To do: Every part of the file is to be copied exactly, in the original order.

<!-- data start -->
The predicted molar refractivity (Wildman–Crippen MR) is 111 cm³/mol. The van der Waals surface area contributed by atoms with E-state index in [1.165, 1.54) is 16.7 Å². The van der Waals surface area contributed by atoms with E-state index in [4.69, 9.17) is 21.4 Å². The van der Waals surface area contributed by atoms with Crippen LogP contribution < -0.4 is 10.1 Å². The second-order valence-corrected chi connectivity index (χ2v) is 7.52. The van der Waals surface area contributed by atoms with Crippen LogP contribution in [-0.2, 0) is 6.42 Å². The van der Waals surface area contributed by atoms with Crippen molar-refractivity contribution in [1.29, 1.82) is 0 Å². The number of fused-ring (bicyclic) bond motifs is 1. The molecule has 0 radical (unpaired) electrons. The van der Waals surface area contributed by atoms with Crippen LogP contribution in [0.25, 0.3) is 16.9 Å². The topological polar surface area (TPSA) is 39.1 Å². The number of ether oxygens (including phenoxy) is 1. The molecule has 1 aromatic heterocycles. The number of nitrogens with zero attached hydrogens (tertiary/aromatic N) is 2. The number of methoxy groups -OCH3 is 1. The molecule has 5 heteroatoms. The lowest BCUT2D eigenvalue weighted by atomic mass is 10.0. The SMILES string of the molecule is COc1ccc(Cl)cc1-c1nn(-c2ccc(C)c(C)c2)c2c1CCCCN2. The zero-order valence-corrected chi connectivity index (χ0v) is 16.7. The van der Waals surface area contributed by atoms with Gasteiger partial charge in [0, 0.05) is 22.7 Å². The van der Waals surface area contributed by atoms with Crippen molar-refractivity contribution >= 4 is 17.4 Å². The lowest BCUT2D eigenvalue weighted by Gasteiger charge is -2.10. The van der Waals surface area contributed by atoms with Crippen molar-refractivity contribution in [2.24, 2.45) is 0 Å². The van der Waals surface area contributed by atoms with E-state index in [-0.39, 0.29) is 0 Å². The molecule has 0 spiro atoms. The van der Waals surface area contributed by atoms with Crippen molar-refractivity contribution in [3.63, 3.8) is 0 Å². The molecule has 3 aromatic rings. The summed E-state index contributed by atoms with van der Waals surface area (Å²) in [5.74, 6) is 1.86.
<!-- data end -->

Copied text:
The predicted molar refractivity (Wildman–Crippen MR) is 111 cm³/mol. The van der Waals surface area contributed by atoms with E-state index in [1.165, 1.54) is 16.7 Å². The van der Waals surface area contributed by atoms with E-state index in [4.69, 9.17) is 21.4 Å². The van der Waals surface area contributed by atoms with Crippen LogP contribution < -0.4 is 10.1 Å². The second-order valence-corrected chi connectivity index (χ2v) is 7.52. The van der Waals surface area contributed by atoms with Crippen LogP contribution in [-0.2, 0) is 6.42 Å². The van der Waals surface area contributed by atoms with Crippen molar-refractivity contribution in [1.29, 1.82) is 0 Å². The number of fused-ring (bicyclic) bond motifs is 1. The molecule has 0 radical (unpaired) electrons. The van der Waals surface area contributed by atoms with Crippen LogP contribution in [0.25, 0.3) is 16.9 Å². The topological polar surface area (TPSA) is 39.1 Å². The number of ether oxygens (including phenoxy) is 1. The molecule has 1 aromatic heterocycles. The number of nitrogens with zero attached hydrogens (tertiary/aromatic N) is 2. The number of methoxy groups -OCH3 is 1. The molecule has 5 heteroatoms. The lowest BCUT2D eigenvalue weighted by atomic mass is 10.0. The SMILES string of the molecule is COc1ccc(Cl)cc1-c1nn(-c2ccc(C)c(C)c2)c2c1CCCCN2. The zero-order valence-corrected chi connectivity index (χ0v) is 16.7. The van der Waals surface area contributed by atoms with Gasteiger partial charge in [0, 0.05) is 22.7 Å². The van der Waals surface area contributed by atoms with Crippen molar-refractivity contribution >= 4 is 17.4 Å². The lowest BCUT2D eigenvalue weighted by Gasteiger charge is -2.10. The van der Waals surface area contributed by atoms with Crippen molar-refractivity contribution in [2.24, 2.45) is 0 Å². The van der Waals surface area contributed by atoms with E-state index in [-0.39, 0.29) is 0 Å². The molecule has 0 spiro atoms. The van der Waals surface area contributed by atoms with Crippen molar-refractivity contribution in [3.63, 3.8) is 0 Å². The molecule has 3 aromatic rings. The summed E-state index contributed by atoms with van der Waals surface area (Å²) in [5.74, 6) is 1.86.